What is Trigonometry？
Trigonometry is a branch of mathematics that studies relationships between the sides and angles of triangles. Trigonometry is found all throughout geometry, as every straight-sided shape may be broken into as a collection of triangles. Further still, trigonometry has astoundingly intricate relationships to other branches of mathematics, in particular complex numbers, infinite series, logarithms and calculus.
The word trigonometry is a 16th-century Latin derivative from the Greek words for triangle () and measure ( ). Though the field emerged in Greece during the third century B.C., some of the most important contributions (such as the sine function) came from India in the fifth century A.D. Because early trigonometric works of Ancient Greece have been lost, it is not known whether Indian scholars developed trigonometry independently or after Greek influence. According to Victor Katz in “ ” (Pearson, 2008), trigonometry developed primarily from the needs of Greek and Indian astronomers.
An example: Height of a sailboat mast
Suppose you need to know the height of a sailboat mast, but are unable to climb it to measure. If the mast is perpendicular to the deck and top of the mast is rigged to the deck, then the mast, deck and rigging rope form a right triangle. If we know how far the rope is rigged from the mast, and the slant at which the rope meets the deck, then all we need to determine the mast’s height is trigonometry.
For this demonstration, we need to examine a couple ways of describing “slant.” First is , which is a ratio that compares how many units a line increases vertically (its ) compared to how many units it increases horizontally (its ). Slope is therefore calculated as rise divided by run. Suppose we measure the rigging point as 30 feet (9.1 meters) from the base of the mast (the run). By multiplying the run by the slope, we would get the rise — the mast height. Unfortunately, we don’t know the slope. We can, however, find the of the rigging rope, and use it to find the slope An angle is some portion of a full circle, which is defined as having 360 degrees. This is easily measured with a protractor. Let’s suppose the angle between the rigging rope and the deck is 71/360 of a circle, or 71 degrees.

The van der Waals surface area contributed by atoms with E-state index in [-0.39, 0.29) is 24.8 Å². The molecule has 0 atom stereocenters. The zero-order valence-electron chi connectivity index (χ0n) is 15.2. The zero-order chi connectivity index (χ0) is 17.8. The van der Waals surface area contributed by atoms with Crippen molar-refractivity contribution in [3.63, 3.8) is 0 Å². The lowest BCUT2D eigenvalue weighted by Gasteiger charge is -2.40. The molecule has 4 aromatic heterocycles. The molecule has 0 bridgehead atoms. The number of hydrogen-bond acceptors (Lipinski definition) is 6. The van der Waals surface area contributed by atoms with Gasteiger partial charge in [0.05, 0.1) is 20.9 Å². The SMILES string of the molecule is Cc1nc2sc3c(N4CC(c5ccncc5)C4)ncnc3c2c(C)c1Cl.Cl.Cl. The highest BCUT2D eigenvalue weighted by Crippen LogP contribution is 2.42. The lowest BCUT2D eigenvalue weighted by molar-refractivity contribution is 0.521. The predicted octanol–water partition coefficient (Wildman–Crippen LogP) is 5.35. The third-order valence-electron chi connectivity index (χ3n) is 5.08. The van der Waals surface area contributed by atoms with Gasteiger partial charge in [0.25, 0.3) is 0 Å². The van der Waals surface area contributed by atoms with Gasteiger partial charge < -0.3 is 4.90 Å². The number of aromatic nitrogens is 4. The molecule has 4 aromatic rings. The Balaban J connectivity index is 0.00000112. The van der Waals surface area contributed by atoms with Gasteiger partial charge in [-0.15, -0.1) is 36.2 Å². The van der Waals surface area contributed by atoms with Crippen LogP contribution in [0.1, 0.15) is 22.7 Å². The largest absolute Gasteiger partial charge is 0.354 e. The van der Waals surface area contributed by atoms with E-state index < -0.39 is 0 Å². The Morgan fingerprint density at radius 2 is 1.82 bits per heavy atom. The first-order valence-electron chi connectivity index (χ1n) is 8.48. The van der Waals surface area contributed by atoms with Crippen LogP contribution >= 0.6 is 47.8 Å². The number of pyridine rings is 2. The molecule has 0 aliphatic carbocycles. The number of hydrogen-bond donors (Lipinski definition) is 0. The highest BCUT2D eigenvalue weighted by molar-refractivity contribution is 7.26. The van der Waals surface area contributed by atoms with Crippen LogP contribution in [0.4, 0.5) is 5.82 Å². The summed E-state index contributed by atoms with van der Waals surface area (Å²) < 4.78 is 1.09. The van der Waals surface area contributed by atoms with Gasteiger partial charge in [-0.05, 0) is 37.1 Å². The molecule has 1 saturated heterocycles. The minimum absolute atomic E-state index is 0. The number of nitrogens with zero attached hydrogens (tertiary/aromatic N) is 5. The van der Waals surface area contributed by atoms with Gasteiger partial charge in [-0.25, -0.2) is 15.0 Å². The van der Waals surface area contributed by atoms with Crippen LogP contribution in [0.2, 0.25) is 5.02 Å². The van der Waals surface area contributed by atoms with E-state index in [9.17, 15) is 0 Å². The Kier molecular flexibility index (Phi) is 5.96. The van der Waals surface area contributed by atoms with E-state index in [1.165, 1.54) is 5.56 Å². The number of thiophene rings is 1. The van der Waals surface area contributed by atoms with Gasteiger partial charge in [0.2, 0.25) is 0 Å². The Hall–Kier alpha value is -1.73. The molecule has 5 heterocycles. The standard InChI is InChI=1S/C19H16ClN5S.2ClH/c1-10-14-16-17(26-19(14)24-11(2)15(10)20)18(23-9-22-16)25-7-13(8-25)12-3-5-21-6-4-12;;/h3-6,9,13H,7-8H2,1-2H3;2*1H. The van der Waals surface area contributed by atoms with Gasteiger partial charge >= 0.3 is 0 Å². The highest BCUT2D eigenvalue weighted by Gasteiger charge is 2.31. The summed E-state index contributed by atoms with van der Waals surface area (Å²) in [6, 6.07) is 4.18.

We want the slope, but all we have is the angle. What we need is a relationship that relates the two. This relationship is known as the “ function,” written as tan(x). The tangent of an angle gives its slope. For our demo, the equation is: tan(71°) = 2.90. (We'll explain how we got that answer later.)
This means the slope of our rigging rope is 2.90. Since the rigging point is 30 feet from the base of the mast, the mast must be 2.90 × 30 feet, or 87 feet tall. (It works the same in the metric system: 2.90 x 9.1 meters = 26.4 meters.)
Sine, cosine and tangent
Depending on what is known about various side lengths and angles of a right triangle, there are two other trigonometric functions that may be more useful: the “ function” written as sin(x), and the “ function” written as cos(x). Before we explain those functions, some additional terminology is needed. Sides and angles that touch are described as . Every side has two adjacent angles. Sides and angles that don’t touch are described as . For a right triangle, the side opposite to the right angle is called the (from Greek for “stretching under”). The two remaining sides are called .
Usually we are interested (as in the example above) in an angle other than the right angle. What we called “rise” in the above example is taken as length of the opposite leg to the angle of interest; likewise, the “run” is taken as the length of the adjacent leg. When applied to an angle measure, the three trigonometric functions produce the various combinations of ratios of side lengths.
In other words:
· The tangent of angle A = the length of the opposite side divided by the length of the adjacent side
· The sine of angle A = the length of the opposite side divided by the length of the hypotenuse
· The cosine of angle A = the length of the adjacent side divided by the length of the hypotenuse
From our ship-mast example before, the relationship between an angle and its tangent can be determined from its graph, shown below. The graphs of sine and cosine are included as well.